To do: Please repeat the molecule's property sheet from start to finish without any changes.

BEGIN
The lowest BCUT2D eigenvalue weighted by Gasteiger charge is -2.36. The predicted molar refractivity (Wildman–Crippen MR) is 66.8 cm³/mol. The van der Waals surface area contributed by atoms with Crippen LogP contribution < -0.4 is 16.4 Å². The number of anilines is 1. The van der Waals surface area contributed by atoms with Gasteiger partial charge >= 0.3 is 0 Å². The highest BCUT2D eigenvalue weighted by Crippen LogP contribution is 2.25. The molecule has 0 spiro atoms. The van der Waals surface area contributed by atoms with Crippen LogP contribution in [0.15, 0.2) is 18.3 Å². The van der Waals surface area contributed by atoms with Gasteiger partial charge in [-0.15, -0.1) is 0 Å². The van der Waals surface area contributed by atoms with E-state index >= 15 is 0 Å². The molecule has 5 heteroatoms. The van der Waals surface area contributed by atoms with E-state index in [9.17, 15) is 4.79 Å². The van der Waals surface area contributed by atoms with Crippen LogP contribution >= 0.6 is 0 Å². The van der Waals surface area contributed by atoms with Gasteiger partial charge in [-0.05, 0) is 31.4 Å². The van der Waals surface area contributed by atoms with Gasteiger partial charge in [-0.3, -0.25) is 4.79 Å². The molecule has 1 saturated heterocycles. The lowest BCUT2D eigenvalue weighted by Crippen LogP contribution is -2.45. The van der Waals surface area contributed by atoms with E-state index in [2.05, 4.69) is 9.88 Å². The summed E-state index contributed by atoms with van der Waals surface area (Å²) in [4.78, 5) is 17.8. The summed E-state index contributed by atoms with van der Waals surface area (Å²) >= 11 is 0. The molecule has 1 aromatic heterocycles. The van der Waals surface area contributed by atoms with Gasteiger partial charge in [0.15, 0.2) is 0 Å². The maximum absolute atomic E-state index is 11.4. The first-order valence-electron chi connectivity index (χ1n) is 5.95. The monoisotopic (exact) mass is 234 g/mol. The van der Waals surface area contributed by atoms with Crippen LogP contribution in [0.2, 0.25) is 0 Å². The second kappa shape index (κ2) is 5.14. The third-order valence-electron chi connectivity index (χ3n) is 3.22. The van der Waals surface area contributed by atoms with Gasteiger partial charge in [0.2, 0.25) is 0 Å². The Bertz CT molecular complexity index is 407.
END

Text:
The lowest BCUT2D eigenvalue weighted by Gasteiger charge is -2.36. The predicted molar refractivity (Wildman–Crippen MR) is 66.8 cm³/mol. The van der Waals surface area contributed by atoms with Crippen LogP contribution < -0.4 is 16.4 Å². The number of anilines is 1. The van der Waals surface area contributed by atoms with Gasteiger partial charge >= 0.3 is 0 Å². The highest BCUT2D eigenvalue weighted by Crippen LogP contribution is 2.25. The molecule has 0 spiro atoms. The van der Waals surface area contributed by atoms with Crippen LogP contribution in [0.15, 0.2) is 18.3 Å². The van der Waals surface area contributed by atoms with Gasteiger partial charge in [-0.15, -0.1) is 0 Å². The van der Waals surface area contributed by atoms with E-state index >= 15 is 0 Å². The molecule has 5 heteroatoms. The van der Waals surface area contributed by atoms with E-state index in [9.17, 15) is 4.79 Å². The van der Waals surface area contributed by atoms with Crippen LogP contribution >= 0.6 is 0 Å². The van der Waals surface area contributed by atoms with Gasteiger partial charge in [-0.05, 0) is 31.4 Å². The van der Waals surface area contributed by atoms with Gasteiger partial charge in [-0.3, -0.25) is 4.79 Å². The molecule has 1 saturated heterocycles. The lowest BCUT2D eigenvalue weighted by Crippen LogP contribution is -2.45. The van der Waals surface area contributed by atoms with E-state index in [2.05, 4.69) is 9.88 Å². The summed E-state index contributed by atoms with van der Waals surface area (Å²) in [4.78, 5) is 17.8. The summed E-state index contributed by atoms with van der Waals surface area (Å²) >= 11 is 0. The molecule has 1 aromatic heterocycles. The van der Waals surface area contributed by atoms with Gasteiger partial charge in [0.15, 0.2) is 0 Å². The maximum absolute atomic E-state index is 11.4. The first-order valence-electron chi connectivity index (χ1n) is 5.95. The monoisotopic (exact) mass is 234 g/mol. The van der Waals surface area contributed by atoms with Crippen LogP contribution in [0.2, 0.25) is 0 Å². The second kappa shape index (κ2) is 5.14. The third-order valence-electron chi connectivity index (χ3n) is 3.22. The van der Waals surface area contributed by atoms with Gasteiger partial charge in [0.2, 0.25) is 0 Å². The Bertz CT molecular complexity index is 407.